Back when Ford was enjoying fat times of its own, Jaguar's practice of incinerating sterling by the shedload was tolerated by the parent company with reasonable cheer. Ford let Jaguar engineers get on and be Jaguar engineers with the XJ and, again, with the XK. With both they've proven they still have the touch. Ford's financial wherewithal and the trust it placed in Jaguar has, as its reward, two excellent automobiles.

In a sense, these are absolutely the best Jaguars ever. But, as we ponder the XK in the morning sun, we know the styling is not quite there on this one, either. On the way up from Phoenix, people haven't been pointing or staring at us in the way that says this car's a hit. We like the way it looks, we respect it, but we don't love it.

At the rear haunches, its hottest point, the XK reminds us of the Aston Martin DB9, one of the prettiest cars we know. We love the shape of the rear hatch in the coupe, and the gills on the side tickle us, but the front of the car is so impossibly corporate, the grille so eerily reminiscent of the face of the Ford Taurus. Pedestrian safety regulations in Europe provide designers with a difficult challenge, we know, but surely this bland effort from the people who once loosed the E-type on the world was a misstep that can be revisited in the very near future. To paraphrase Senator Lloyd Bentsen in his 1988 debate with Dan Quayle, I knew Jack Kennedy, and the XK is no Jack Kennedy. Um, I mean, E-type.

Fortunately, as a driving tool, the new XK makes its appeal known within the first fifty yards. This is a rocking machine in the best British idiom. It's fast, it's fun, and its interior is but a few fathoms shy of light-years better than its predecessor's. It's still distinctly British in ambience, but it competes with the industry's finest for quality of material, fit, and finish. It drives beautifully and has better steering, with more precision and advanced conversational skills, than any Jaguar in memory, despite the optional twenty-inch wheels and enormous Dunlops on the cars we drove (Eighteen-inch wheels are standard, and nineteen-inchers are also available.) Bigger brakes and better pedal feel help thrust the new XK deeper into the fight.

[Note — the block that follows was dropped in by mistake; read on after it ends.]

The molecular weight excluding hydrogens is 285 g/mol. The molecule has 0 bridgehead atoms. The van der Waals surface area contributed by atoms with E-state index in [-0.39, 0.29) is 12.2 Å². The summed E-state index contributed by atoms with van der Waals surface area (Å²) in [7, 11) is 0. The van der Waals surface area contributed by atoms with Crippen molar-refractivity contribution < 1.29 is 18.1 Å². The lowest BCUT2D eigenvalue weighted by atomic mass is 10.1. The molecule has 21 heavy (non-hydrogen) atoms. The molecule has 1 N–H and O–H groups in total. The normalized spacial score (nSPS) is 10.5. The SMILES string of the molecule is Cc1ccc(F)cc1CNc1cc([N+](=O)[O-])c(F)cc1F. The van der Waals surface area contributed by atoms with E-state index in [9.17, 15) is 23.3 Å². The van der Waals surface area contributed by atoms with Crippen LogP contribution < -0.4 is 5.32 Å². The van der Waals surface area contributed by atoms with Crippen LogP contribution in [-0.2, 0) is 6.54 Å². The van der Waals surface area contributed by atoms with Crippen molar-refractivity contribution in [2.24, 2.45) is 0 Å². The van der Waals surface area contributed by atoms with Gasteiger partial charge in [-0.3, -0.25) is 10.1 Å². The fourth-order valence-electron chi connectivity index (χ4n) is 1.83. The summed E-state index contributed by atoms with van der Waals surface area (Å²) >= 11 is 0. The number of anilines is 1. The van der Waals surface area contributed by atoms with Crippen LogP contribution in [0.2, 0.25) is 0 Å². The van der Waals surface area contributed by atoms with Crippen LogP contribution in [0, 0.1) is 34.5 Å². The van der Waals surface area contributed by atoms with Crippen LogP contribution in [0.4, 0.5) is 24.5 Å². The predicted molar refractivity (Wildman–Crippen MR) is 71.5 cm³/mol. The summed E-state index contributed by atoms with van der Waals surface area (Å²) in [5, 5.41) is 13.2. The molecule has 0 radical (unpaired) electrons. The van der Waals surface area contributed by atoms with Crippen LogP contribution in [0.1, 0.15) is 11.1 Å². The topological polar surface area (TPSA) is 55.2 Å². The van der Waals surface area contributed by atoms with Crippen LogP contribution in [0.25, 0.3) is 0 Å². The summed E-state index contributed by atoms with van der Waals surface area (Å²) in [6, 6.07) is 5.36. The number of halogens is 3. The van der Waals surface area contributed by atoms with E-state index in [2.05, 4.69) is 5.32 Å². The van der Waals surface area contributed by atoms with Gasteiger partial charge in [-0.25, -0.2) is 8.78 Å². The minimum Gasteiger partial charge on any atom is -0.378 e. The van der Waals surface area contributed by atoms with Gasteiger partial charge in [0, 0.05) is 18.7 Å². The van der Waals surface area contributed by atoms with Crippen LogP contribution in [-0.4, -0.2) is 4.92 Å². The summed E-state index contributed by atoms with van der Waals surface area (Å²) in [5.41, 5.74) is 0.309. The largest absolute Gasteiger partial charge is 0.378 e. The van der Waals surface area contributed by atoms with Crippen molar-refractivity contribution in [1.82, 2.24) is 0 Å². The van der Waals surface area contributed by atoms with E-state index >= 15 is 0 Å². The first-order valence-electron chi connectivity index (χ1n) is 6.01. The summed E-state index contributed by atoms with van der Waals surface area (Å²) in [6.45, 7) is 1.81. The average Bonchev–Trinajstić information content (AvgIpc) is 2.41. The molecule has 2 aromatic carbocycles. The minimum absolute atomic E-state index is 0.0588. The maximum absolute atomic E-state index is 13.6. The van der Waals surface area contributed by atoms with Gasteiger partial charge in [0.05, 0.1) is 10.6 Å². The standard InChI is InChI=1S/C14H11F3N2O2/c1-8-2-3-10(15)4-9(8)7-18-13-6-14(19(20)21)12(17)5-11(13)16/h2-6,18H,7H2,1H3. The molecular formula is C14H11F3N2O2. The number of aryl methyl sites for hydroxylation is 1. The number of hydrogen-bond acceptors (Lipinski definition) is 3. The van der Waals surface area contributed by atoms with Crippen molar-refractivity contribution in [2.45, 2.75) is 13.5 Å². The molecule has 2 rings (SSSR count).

The XK is proof that money was well spent by Ford and also will be by those who buy one. As good as we'd hoped and more, it's a car that can stand up next to the BMW 6-series, the Mercedes SL, and the Cadillac XLR with its J. Lo butt (most noticeable in convertible form) jacked high. If nothing else, Ian Callum's rear-end design for the XKs marks a change from creeping "Bangle-butt"-ism, decried around the world yet spreading like wildfire anyway.

Aluminum preserves structural stiffness and confers boasting rights on its users while achieving the light weight that has allowed Jaguar to maintain and extend in the XK its traditional exceptionalism in ride and handling. The stiff shell is kitted out with the company's time-honored, but still winning, independent suspension, a combination of unequal-length control arms front and rear, sprung by coils. What can we say, except it works for us? CATS-Jaguar's Computer Active Technology Suspension, not the embarrassingly long-lived musical-has also returned, offering two-stage adaptive damping to control roll and pitch.

The Grand Canyon is an ancient American monument, the Jaguar XK merely a long-lived British one. Less than sixty years old, it comprises a veritable mountain range of England's great automotive peaks and valleys, beginning with the epochal XK120 of 1948, moving up to the XK-E (or E-type, as it was known at home) of 1961, before descending to lesser heights as the incredibly long-lived XJ-S (1975) and the outgoing XK8 (1996). For longer than some readers will have been alive, these last two full-figured British sports cars have served as the heart and soul of the Jaguar mystique. For some time, XKs have been seriously outdated. But not any longer: the new XK is a genuine modern.

Unlike Lotus and Aston Martin, other stalwart bearers that make the most of aluminum tubs, the XK has, as noted, a full aluminum unibody. It's derived from the XJ's, with different, and more numerous, aluminum extrusions and castings topped by pressed aluminum panels. The entire structure is bonded and riveted, with the exception of one weld in the roof seam of the coupe. Even in convertible form, the impressively rigid XK needs no additional gusseting. Jaguar further avers that its aluminum structure provides greater safety as well as a service life double that of steel. The only problem is that it is hugely expensive to manufacture. We say it's worth it.